people become friends
in a moving caravan

Night birds
may think daybreak
a kind of darkness,
because that’s all they know.

It’s a fortunate bird
who’s not intrigued
with evening,

who flies in the sun
we call Shams.

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Jelal'uddin Rumi - 13th century Sufi mystic and poet
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From The Soul of Rumi. Translated by Coleman Barks.

Symbiosis

 

 

The thorn tree throws sticks

For an imaginary dog

One woman does tai chi

Wearing sand-soled feet

Whilst the sky slopes off

Into the sea’s arms

And the sun bleeds out.

 

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From Southend to Tilbury

crowstone

On the promenade
Palm fronds, cling on
In the wind,
Whilst car doors
And waves slam
In my ears.
Tide’s up
Shuttered down
The moon and sun
Shine bemusement
Women leave the casino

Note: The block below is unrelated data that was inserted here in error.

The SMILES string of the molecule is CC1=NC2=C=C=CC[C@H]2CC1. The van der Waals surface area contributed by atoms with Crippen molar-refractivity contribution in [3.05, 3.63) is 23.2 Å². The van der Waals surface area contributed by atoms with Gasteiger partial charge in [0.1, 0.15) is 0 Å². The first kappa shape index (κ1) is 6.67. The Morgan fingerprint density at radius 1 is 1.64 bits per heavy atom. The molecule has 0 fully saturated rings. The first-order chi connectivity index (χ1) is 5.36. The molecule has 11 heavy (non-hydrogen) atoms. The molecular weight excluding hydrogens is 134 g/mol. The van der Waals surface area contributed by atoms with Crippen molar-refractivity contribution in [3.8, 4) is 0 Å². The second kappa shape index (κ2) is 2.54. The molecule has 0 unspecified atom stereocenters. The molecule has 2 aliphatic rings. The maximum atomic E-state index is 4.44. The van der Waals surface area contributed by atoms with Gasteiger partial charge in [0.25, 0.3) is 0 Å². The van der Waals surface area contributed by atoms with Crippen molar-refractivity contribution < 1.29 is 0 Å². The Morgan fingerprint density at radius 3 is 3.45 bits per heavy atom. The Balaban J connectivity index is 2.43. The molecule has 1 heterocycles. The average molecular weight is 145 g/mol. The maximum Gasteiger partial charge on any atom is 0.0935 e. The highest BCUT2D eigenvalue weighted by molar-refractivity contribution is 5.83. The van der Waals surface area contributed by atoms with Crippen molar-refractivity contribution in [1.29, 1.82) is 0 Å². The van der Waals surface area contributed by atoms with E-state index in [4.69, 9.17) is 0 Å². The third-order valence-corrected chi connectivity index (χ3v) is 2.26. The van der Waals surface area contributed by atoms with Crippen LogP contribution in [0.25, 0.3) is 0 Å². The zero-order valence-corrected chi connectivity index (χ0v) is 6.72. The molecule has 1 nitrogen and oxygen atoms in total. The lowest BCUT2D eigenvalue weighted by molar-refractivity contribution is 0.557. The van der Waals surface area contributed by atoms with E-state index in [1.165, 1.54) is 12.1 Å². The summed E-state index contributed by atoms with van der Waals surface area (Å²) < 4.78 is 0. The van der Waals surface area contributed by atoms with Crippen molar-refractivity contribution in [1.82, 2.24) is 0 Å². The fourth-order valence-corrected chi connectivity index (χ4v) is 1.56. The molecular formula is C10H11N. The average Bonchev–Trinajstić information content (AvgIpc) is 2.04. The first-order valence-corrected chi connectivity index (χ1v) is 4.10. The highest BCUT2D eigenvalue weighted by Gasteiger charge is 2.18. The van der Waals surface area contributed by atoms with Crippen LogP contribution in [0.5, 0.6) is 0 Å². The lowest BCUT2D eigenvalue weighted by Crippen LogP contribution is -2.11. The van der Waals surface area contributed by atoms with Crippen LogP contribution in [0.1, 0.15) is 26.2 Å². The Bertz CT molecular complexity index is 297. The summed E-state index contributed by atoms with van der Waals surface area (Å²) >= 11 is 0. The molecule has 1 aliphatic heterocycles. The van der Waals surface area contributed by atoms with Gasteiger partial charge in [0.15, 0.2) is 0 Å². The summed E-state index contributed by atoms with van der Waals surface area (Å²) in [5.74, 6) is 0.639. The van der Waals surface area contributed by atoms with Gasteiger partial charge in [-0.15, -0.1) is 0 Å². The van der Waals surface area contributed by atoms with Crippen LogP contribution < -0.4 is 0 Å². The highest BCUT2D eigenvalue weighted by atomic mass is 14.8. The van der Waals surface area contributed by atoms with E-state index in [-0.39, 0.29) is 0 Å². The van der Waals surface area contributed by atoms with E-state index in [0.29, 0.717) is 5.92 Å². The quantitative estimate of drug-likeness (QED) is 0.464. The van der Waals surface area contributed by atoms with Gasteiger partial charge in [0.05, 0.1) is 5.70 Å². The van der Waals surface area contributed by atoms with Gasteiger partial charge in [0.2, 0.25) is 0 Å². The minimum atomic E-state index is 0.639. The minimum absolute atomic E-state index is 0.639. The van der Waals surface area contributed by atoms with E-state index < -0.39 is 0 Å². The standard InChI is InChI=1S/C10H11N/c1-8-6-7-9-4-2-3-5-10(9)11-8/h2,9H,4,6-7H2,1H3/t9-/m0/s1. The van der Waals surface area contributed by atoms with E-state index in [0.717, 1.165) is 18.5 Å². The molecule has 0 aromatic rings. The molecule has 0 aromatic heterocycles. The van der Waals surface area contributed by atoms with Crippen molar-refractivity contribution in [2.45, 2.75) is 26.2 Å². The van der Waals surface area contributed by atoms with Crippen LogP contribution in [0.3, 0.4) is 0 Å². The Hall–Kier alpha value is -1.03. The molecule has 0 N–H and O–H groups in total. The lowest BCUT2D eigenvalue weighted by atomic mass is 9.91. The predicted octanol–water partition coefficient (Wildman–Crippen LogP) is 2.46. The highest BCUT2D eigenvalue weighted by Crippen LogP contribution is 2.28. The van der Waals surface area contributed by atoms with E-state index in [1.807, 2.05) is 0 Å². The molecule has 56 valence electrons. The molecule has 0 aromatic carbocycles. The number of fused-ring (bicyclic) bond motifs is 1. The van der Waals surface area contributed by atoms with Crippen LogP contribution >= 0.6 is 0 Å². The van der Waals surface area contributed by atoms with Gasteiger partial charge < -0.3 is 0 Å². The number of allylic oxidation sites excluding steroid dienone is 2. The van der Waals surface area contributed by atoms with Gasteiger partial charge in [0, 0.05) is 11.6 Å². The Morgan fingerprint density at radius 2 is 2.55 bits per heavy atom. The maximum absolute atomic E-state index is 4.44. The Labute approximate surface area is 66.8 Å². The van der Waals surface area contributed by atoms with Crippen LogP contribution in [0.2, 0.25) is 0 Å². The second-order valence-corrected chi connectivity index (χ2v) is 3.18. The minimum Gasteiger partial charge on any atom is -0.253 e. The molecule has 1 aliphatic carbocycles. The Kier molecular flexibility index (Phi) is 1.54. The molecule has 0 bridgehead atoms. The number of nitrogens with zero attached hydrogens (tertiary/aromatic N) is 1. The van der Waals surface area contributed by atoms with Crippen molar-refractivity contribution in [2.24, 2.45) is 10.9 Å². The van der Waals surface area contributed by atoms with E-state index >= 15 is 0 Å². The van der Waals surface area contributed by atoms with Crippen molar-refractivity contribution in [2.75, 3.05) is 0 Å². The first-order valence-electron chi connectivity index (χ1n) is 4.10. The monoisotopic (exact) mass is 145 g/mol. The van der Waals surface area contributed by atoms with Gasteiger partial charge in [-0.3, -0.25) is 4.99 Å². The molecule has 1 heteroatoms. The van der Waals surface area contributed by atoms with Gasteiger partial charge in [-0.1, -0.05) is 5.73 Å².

At dusk
Tapping their watches…
And the men walk dogs
Over the cliffs
Off lead.
One ketch argues with itself
On a wet mooring
Tearing its heart out.
My unblind mind’s eye
Conjures up dolphins
And seals in the rush hour
Of a stirred-up estuary
As I try to keep pace
With some cruise ship
Heading to the docks
For winter.

Cuba Libre

Standing out on the street
For a cigarette with you
In the blunt night air
You’ve given up
& I don’t smoke

Working elbows
Sticky with tequila
Contradicting interdictions
That step on the toes of fairy tales
Before they can rhumba

Imagery: Backwards on a Donkey

I have never had writer’s block, but I certainly have a deep fear of editing – which makes writing rather awkward. Ernest Hemingway used to smooth the previous day’s efforts off before moving forward to the new pages. Once you get to the end of something in excess of a hundred thousand words, that approach makes sense. My method is to press on, and then rewrite and edit from the beginning. By the umpteenth time around, I am dizzy.